Date of Award

8-2009

Degree Type

Dissertation

Degree Name

Doctor of Education (EdD)

Department

Executive Leadership

First Supervisor

Ray Giamartino

Second Supervisor

John Mavromatis

Abstract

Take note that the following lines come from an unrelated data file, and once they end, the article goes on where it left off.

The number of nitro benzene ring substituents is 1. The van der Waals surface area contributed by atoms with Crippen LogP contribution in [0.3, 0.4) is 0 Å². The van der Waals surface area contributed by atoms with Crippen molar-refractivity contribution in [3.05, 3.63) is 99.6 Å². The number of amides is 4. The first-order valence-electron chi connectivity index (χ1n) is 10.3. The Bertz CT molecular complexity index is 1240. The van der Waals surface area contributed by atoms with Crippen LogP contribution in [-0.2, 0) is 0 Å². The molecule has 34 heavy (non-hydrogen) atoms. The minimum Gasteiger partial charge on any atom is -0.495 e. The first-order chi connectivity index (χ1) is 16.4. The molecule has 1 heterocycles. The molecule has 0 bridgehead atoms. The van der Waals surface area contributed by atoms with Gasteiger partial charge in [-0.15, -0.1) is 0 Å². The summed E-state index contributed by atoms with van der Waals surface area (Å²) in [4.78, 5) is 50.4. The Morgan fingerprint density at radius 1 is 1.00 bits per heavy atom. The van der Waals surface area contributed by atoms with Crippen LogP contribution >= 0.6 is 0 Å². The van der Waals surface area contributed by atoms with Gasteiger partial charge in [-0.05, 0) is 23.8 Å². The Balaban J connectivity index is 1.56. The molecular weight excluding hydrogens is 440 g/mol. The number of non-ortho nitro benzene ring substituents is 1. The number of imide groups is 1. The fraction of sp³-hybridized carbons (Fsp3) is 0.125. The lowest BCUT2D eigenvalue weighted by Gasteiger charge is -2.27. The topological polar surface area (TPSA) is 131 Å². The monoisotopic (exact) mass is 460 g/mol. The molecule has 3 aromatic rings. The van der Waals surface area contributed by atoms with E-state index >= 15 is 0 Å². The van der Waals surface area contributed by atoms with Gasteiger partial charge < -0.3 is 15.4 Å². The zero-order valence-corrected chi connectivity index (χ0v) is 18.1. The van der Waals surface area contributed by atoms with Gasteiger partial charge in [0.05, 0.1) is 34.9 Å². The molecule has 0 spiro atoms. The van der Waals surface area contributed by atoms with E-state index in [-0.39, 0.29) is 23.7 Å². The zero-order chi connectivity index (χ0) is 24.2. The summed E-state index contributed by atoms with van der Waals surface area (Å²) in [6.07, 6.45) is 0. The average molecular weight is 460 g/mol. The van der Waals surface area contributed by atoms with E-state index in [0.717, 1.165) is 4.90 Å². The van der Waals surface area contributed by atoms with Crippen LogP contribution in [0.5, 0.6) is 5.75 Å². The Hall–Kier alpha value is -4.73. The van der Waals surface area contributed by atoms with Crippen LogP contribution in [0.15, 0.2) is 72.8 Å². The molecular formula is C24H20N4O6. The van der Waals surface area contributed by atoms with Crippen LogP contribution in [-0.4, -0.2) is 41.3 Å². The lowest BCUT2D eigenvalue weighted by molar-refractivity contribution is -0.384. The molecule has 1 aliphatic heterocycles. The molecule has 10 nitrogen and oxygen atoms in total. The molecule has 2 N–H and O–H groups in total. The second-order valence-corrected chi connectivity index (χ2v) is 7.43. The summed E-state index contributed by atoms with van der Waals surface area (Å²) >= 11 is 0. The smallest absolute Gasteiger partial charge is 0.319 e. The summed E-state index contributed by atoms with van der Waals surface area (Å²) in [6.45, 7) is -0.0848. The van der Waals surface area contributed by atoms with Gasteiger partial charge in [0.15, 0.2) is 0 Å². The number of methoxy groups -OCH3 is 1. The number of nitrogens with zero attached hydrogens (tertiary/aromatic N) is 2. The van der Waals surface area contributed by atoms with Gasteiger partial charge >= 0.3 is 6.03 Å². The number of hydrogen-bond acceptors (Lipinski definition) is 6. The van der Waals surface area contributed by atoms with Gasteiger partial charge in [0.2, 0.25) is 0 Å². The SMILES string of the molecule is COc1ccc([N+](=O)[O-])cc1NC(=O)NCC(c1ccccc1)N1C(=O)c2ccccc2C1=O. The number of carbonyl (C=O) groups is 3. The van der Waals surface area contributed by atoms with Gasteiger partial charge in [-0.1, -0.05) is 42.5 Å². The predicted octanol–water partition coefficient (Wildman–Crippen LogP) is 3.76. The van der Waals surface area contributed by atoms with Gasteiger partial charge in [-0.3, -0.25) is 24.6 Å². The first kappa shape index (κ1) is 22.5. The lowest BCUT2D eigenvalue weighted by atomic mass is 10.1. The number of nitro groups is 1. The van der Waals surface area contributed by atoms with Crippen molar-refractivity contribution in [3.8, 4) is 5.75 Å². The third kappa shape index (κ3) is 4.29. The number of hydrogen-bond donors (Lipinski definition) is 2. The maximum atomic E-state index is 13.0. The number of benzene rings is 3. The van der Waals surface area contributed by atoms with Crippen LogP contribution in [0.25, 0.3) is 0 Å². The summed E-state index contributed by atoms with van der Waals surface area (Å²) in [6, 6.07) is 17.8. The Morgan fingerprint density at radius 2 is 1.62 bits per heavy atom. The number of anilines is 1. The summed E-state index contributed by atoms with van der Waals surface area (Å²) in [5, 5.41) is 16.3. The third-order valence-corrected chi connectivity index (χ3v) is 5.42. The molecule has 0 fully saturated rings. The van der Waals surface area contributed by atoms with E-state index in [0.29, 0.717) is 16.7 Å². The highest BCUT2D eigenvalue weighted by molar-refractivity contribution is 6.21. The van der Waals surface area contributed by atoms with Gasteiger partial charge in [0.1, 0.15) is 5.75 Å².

In an effort to comply with the Individuals with Disabilities Education Act 2000 (IDEA, 2004), schools are moving toward full inclusion in classrooms to offer students with disabilities the least restrictive environment. This has led to an influx of students on the spectrum of autism in general education classrooms at the middle school level. Students on the spectrum of autism are receiving social interventions as indicated on their Individualized Education Plan. There has been no use of consistent measures to establish if social interventions are effective and generalizable. A study consisting of 7 middle school students in a suburban school district in Western New York was conducted to measure if the social skill interventions being administered to students with autism are effective. Parents and teachers were interviewed and rated students' social interactions during the course of a school year. Results indicated that school based interventions delivered at Green Hill Middle School are effective in helping students on the spectrum of autism navigate their social interactions. It was also determined that they were able to transfer the learning to other environments such as home and settings_without a special education teacher. The results also indicated that the students' Individualized Education Plan goals were not aligned to where the students' greatest gains were socially. Therefore, recommendations for pre/post test along with a better assessment method are necessary for schools to accurately measure student success.

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